now know the answer to the question: which Hollywood film
music composer laid aside work on a cello concerto for Fournier,
a liturgical mass for St Paul’s London and an opera Mr
Jekyll for New York City opera to write the oratorio Joshua?
None of the interrupted works was completed. And incidentally
the librettist of the opera project, Scottish playwright
James Forsyth (1913-2005), also wrote the text of Joshua.
The German-born composer-conductor
Franz Waxman (originally Wachsmann) was born in Konigshütte,
(now Chorzów, Poland). His music studies took him to Dresden
and Berlin where he eked out a living as pianist-arranger
for the Weintraub Syncopators jazz band. Friedrich Hollaender,
at whose satirical Tingel-Tangel Theatre the composer had
played piano, invited Waxman to orchestrate his score for
the film Der blaue Engel (The Blue Angel) thus
beginning his connection with the cinema. Film music work
for German productions at UFA ensued.
The rise of the Nazis
drove Waxman first to Paris and then to Hollywood. He wrote
154 scores there over the following 32 years. These included Sunset
Boulevard (1950), A Place in the Sun (1951), Prince
Valiant (1954), The Spirit of St. Louis (1957), Peyton
Place (1957), The Story of Ruth (1960) and Taras
Bulba (1962). A sumptuously recorded Charles Gerhardt-RCA
LP initiated many in the 1970s including me to his superbly
inventive music. Gerardt’s recreation of the Prince Valiant
music was staggering. I remain bewildered that Sony-BMG have
not reissued that glorious series in a composite box. It
would fly off the shelves like hot-cakes.
Waxman’s concert music
is well worth experiencing and includes the Athaneal Overture
for trumpet and orchestra (1946), Tristan and Isolde Fantasy
for violin and orchestra (1947), The Charm Bracelet for
chamber orchestra (1949), Rhapsody for piano and orchestra, Sinfonietta for
string orchestra and timpani (1955) and Goyana: Four
sketches for piano solo, percussion and string orchestra
A selection of his concert
music including Goyana; Carmen Fantasie for Trumpet and
Orchestra ; The Charm Bracelet; Roumanian Rhapsody No. 1;
Introduction & Scherzo; Auld Lange Syne Variations; Sinfonietta;
Tristan and Isolde Love Music can be heard on KOCH International
3-7444-2H1 (see review). The players are Cristina Ortiz (piano);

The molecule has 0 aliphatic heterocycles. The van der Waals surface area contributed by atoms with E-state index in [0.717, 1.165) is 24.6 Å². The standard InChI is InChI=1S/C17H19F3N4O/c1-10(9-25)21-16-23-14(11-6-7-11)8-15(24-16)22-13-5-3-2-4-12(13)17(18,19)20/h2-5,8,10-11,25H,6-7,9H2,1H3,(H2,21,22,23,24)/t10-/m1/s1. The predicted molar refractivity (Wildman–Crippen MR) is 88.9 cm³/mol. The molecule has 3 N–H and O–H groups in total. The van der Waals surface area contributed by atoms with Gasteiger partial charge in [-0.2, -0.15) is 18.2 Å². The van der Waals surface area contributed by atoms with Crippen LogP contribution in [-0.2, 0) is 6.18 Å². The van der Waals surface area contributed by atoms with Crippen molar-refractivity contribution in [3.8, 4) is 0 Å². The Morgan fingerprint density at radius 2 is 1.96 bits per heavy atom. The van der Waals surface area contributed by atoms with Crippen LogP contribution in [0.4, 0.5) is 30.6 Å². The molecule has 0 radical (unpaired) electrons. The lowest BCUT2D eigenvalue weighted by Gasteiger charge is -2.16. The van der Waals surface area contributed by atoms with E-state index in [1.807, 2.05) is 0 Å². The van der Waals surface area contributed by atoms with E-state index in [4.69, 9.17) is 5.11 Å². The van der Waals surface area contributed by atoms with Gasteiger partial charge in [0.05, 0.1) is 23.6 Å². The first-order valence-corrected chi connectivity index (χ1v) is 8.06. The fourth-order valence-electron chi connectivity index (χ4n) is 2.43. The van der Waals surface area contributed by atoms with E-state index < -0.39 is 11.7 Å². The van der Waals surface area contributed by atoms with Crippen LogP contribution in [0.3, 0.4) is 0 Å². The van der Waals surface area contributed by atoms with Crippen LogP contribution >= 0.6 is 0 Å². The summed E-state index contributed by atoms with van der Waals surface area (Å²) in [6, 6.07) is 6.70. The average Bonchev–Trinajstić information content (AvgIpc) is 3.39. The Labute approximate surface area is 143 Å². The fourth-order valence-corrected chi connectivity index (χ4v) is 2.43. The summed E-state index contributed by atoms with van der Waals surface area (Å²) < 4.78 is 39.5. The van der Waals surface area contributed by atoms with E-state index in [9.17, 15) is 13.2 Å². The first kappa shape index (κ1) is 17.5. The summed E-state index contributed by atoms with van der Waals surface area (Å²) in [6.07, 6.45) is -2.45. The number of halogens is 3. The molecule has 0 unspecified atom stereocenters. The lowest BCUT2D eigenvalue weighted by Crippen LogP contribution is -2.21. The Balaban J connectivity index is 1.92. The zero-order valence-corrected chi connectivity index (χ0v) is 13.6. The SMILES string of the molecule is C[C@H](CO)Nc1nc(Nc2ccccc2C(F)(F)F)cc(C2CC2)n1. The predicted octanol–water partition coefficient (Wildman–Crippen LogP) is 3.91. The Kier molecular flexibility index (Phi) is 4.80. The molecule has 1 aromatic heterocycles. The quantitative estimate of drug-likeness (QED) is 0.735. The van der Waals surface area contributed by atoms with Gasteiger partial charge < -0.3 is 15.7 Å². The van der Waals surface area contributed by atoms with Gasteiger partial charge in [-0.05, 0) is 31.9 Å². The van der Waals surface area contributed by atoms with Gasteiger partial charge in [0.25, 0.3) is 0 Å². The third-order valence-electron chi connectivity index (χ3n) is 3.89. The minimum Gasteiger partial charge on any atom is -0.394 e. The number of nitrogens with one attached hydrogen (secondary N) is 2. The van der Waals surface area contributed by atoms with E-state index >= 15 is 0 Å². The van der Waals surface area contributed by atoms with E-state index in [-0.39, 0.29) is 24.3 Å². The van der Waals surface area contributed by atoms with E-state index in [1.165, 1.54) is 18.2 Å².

Mark Kaplan (violin); Vincent Ellegiers (cello) Rodney Mack
Lawrence Foster conducting Orquestra Simfònica de Barcelona í Nacional
Among his most substantial
concert works is The Song of Terezin (1964/65), a
dramatic song-cycle for mezzo, mixed chorus, children's chorus
and orchestra; a new recording of it appeared in 1998 in
Decca's "Entartete Musik" series (00289
4602112 - see review).
There Lawrence Foster conducted the Rundfunkchor und
Kinderchor Berlin and the Rundfunk-Sinfonie-Orchester Berlin.
The soloists were
Deborah Riedel (sop), Della Jones (mezzo) and Michael Kraus
Waxman founded the Los
Angeles International Music Festival in 1947 and as its guiding
light and often as conductor, introduced seventy West Coast
premieres: Bernstein (Symphony no.2 The Age of Anxiety,
with André Previn as piano soloist, 1951), Britten (War
Requiem, 1964), Foss, Harris, Honegger, Mahler (Symphonies,
3, 9 and 10), Mennin, Orff, Piston, Poulenc, Schoenberg,
Shostakovich (Second Piano Concerto, Symphonies nos.4 and
11), Stravinsky (Oedipus Rex, 1954; Agon, world
premiere, and Canticum Sacrum, US premiere, both 1957
with Robert Craft conducting), Vaughan Williams and Walton.
As with much of the factual
material in this review I owe the above information to John
W Waxman’s factually satisfying liner note. The booklet also
contains the full sung text.
In 1957, Waxman's and
James Forsyth's work on the opera Dr. Jekyll was laid
aside on the death of the composer's first wife, Alice. Waxman
was moved to compose an oratorio in her memory based on the
book of Joshua. He turned to Forsyth for the libretto.
The world premiere of Joshua was
given on 23 May 1959 in the sanctuary of Temple Emanu-El,
Dallas with Mack Harrell (baritone), Virginia Botkin (mezzo),